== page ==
The yurt - called Ger by the Mongols - is the traditional dwelling of nomadic families in Mongolia.
It is composed of several orange mesh walls, all the same size and curved. The number of walls determines the size of the yurt, 3 to 5 walls in general, giving a floor area of approximately 15 to 30m2.
Two central posts, also orange and often richly decorated with symbols, bear a circle of wood that serves as a ridge at the top of the yurt.
This circle of wood is connected to walls by a series of wooden slats, always orange, which remain visible inside the yurt, forming the ceiling.
This wooden structure, formed by all the walls, center posts, the circle and the ceiling of slats, is covered with a felt layer whose thickness varies depending on the season.
Felt, due to its insulating properties, can protect the family from both the heat in summer and cold in winter.
We observed, in February, an indoor temperature of about 25 ° inside the yurt, thanks to the combined virtues of the felt and the stove for outside temperatures of -40 °!
The felt is then covered with a white cotton cloth, possibly decorated to improve its water resistance.
The whole structure is solidified with long straps made of braided horsehair.
The wooden entrance door is always richly decorated.
Inside the yurt, a wooden floor and carpets isolates the inhabitants from the cold and soil moisture.
Like all the wooden parts of the structure, furniture of traditional Mongolian yurt is painted in orange, with colorful symbolic designs inspired by nature.
Beds, also used as sofas, are positioned left and right of the door.
Opposite the door, you can find a third bed or a cupboard on which is often installed the family altar and pictures and objects to which the family is particularly close.
Coffee table and small stools are disposed opposite to the door, on the other side of the center posts.
Between the central columns is the stove, center of family life, on which the mother cooks, and which delivers its heat during the long cold winter in Mongolia.
Just left of the entrance door is sometimes a small cabinet with a sink, topped with a water reserve, where you can wash your hands upon entering the yurt.
Contrary to what might suggest its external form of closed cocoon, the inside a Mongolian yurt is very bright because the central circle is only partially covered with felt, to make way to the stove pipe.
Sunlight falls very naturally and pleasantly from heaven!
The yurt is in this form for centuries since Guillaume de Rubrouck, in the 13th century, described it as follows in his book Travels in the Eastern countries :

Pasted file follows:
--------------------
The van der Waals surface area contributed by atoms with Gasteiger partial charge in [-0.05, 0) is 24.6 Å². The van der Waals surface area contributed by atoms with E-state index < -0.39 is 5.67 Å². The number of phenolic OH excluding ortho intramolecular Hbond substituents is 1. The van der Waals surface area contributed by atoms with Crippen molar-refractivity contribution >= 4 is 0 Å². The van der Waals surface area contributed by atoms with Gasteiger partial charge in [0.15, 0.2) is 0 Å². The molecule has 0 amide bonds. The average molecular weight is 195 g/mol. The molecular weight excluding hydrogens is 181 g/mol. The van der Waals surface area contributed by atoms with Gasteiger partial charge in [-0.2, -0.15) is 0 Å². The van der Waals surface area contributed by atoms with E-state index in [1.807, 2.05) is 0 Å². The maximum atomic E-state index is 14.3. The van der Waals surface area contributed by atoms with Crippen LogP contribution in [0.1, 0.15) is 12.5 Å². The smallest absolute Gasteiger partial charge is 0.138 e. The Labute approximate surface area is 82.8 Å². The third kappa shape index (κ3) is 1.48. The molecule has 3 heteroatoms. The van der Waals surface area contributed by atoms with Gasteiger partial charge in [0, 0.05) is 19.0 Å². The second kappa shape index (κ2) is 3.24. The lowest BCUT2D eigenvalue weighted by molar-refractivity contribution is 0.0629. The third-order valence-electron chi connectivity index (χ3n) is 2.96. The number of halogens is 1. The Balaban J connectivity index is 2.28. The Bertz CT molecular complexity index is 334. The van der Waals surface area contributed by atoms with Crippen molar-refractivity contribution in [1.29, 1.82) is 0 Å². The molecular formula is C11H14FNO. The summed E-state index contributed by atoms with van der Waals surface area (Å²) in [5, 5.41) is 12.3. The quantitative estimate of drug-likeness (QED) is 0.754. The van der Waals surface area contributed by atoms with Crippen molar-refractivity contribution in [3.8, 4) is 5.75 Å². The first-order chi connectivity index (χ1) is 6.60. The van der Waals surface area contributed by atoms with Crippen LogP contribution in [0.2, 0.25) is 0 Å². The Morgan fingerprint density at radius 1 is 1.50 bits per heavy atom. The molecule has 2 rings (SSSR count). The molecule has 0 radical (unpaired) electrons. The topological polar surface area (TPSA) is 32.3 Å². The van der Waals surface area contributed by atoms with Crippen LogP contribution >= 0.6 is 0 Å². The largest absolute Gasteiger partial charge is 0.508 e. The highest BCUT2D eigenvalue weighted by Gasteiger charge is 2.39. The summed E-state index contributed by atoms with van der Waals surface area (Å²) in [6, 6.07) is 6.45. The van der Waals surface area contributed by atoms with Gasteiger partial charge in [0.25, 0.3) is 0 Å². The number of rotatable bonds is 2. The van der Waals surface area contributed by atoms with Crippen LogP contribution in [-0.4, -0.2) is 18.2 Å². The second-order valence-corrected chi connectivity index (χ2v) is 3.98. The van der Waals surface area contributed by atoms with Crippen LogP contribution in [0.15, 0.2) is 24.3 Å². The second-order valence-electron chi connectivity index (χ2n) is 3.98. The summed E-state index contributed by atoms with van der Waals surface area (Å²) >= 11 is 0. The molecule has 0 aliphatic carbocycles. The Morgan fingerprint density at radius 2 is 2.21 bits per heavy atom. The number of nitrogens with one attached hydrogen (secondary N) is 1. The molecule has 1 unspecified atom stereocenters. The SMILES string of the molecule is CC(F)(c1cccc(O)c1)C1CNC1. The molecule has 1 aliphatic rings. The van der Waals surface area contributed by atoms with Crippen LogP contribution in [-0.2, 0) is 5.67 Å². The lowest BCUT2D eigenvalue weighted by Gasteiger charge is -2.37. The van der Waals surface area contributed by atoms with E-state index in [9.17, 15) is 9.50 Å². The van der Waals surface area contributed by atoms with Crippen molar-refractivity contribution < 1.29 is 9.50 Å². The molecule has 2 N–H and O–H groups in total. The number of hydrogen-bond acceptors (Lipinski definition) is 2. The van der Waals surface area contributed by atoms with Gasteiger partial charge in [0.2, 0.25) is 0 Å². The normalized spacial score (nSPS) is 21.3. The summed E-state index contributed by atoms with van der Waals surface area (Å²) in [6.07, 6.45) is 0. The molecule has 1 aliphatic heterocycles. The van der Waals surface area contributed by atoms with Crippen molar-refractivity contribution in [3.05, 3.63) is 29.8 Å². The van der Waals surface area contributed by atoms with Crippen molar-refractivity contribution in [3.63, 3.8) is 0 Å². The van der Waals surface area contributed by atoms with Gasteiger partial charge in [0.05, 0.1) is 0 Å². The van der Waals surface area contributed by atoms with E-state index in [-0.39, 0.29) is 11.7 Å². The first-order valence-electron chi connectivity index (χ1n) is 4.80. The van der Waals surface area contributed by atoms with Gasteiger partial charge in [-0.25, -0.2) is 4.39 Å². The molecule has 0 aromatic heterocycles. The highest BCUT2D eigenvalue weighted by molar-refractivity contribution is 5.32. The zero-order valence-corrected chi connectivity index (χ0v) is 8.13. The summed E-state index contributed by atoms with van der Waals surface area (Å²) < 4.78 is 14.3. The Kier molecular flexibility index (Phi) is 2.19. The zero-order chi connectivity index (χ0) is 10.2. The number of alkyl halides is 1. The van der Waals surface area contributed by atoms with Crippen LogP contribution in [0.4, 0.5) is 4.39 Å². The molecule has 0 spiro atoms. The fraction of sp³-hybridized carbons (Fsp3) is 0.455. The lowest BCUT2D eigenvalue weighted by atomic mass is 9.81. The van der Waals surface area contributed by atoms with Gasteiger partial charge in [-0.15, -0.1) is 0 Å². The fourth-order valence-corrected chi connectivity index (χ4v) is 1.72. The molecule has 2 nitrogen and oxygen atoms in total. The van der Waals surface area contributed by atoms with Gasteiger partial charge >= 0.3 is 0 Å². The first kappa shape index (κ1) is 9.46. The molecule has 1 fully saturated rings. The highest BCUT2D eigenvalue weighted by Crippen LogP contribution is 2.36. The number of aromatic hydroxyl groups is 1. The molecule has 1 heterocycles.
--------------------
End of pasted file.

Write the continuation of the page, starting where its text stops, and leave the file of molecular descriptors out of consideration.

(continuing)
"They put their houses on wheels, and woven rods are used as walls for their homes. The walls are enclosed on the top forming the roof of the house. They are covered with white felt and it is often coated with lemon or bone powder to make it sparkle. They sometimes put on the roof opening a black felt decorated with beautiful designs on different themes. At the entrance of the house, they hang a felt covered with colorful fabrics, and vines, trees, birds, and animals are reproduced in colored felt. "
Note that at this time, the wooden door did not exist and a thick curtain of felt replaced it, but apart from this element, the basic structure of the yurt remains the same.
At that time, marked by numerous wars of conquest, yurts could be installed on large carts pulled by yaks, to facilitate travel without having to dismantle and rebuild them, even if this operation is relatively fast.
The yurt is the symbolic form of the link between the Mongolian people and the extreme nature in which he lives, which is the basis of shamanism and Tengrism, spiritual practices prior to the arrival of Buddhism.
The yurt is a reduced form, a symbol, of the Mongolian cosmogony, the world representation for Mongolian people.
As such, in reference to the sacredness of nature and the spirits that inhabit it, the yurt is itself considered a sacred space, and many rules must be respected when entering the home of a Traditional Mongolian family.
Its round shape evokes the sky, the central pillars, particularly respected, symbolizing the cosmic axis, the connection between earth and heaven, root of all spiritual practice.
The fire is placed in the center of this representation of the universe, and many beliefs attached to it.
It is the first element being installed during assembly of the yurt, and it was previously placed on three stones that symbolize the father, mother and daughter, mother of the heirs. Fire is therefore strongly attached to the woman, who is responsible for its maintenance.
Note that belief that "a misfortune circle must always be between two circles of happiness" governs the manufacture of the stove, which should always be made up of three circles of metal.
This same belief about circles of happiness and unhappiness is reflected in the development of Shiniin Idee, this kind of "wedding cake" made of cookies and sweets typical of Tsagaan Sar, the Mongolian New Year. It always has an odd number of stages of biscuits.
Orientation responds to specific instructions. In Mongolia, the door of the yurt should open in the South, while among the Altaic peoples, it opens to the east.
Several explanations can be found in this difference in orientation.
The first considers all people put the entrance to the yurt to the sun, the Mongols taking the solar star at its zenith, not sunrise.
A second is related to the history of the Mongolian people and argues that the Mongols would thus face the peoples of the South, their historic rivals for centuries.